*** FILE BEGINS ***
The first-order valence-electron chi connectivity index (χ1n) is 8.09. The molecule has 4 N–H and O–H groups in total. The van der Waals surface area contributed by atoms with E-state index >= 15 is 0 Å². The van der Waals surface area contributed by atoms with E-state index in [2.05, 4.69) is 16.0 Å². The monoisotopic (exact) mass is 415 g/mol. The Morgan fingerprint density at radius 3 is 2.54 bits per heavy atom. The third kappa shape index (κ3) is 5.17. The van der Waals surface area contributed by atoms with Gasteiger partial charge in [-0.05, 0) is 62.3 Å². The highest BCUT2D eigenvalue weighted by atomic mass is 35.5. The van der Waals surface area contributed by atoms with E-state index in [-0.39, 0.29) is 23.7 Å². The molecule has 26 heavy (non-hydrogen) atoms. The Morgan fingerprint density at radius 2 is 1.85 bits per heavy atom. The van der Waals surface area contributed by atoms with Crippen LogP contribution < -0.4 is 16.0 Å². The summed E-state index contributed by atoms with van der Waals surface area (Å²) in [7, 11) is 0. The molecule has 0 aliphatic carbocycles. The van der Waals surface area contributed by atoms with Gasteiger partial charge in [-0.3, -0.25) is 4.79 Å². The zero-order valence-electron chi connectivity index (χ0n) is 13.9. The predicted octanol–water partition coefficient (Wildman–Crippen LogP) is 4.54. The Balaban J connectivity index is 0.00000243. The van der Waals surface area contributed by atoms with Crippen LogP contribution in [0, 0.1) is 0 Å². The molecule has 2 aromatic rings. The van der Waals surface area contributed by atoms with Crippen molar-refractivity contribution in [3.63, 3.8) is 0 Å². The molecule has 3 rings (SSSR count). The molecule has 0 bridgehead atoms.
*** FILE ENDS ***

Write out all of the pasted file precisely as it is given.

The first-order valence-electron chi connectivity index (χ1n) is 8.09. The molecule has 4 N–H and O–H groups in total. The van der Waals surface area contributed by atoms with E-state index >= 15 is 0 Å². The van der Waals surface area contributed by atoms with E-state index in [2.05, 4.69) is 16.0 Å². The monoisotopic (exact) mass is 415 g/mol. The Morgan fingerprint density at radius 3 is 2.54 bits per heavy atom. The third kappa shape index (κ3) is 5.17. The van der Waals surface area contributed by atoms with Gasteiger partial charge in [-0.05, 0) is 62.3 Å². The highest BCUT2D eigenvalue weighted by atomic mass is 35.5. The van der Waals surface area contributed by atoms with E-state index in [-0.39, 0.29) is 23.7 Å². The molecule has 26 heavy (non-hydrogen) atoms. The Morgan fingerprint density at radius 2 is 1.85 bits per heavy atom. The van der Waals surface area contributed by atoms with Crippen LogP contribution < -0.4 is 16.0 Å². The summed E-state index contributed by atoms with van der Waals surface area (Å²) in [7, 11) is 0. The molecule has 0 aliphatic carbocycles. The van der Waals surface area contributed by atoms with Gasteiger partial charge in [-0.3, -0.25) is 4.79 Å². The zero-order valence-electron chi connectivity index (χ0n) is 13.9. The predicted octanol–water partition coefficient (Wildman–Crippen LogP) is 4.54. The Balaban J connectivity index is 0.00000243. The van der Waals surface area contributed by atoms with Crippen LogP contribution in [0, 0.1) is 0 Å². The molecule has 2 aromatic rings. The van der Waals surface area contributed by atoms with Crippen molar-refractivity contribution in [3.63, 3.8) is 0 Å². The molecule has 3 rings (SSSR count). The molecule has 0 bridgehead atoms.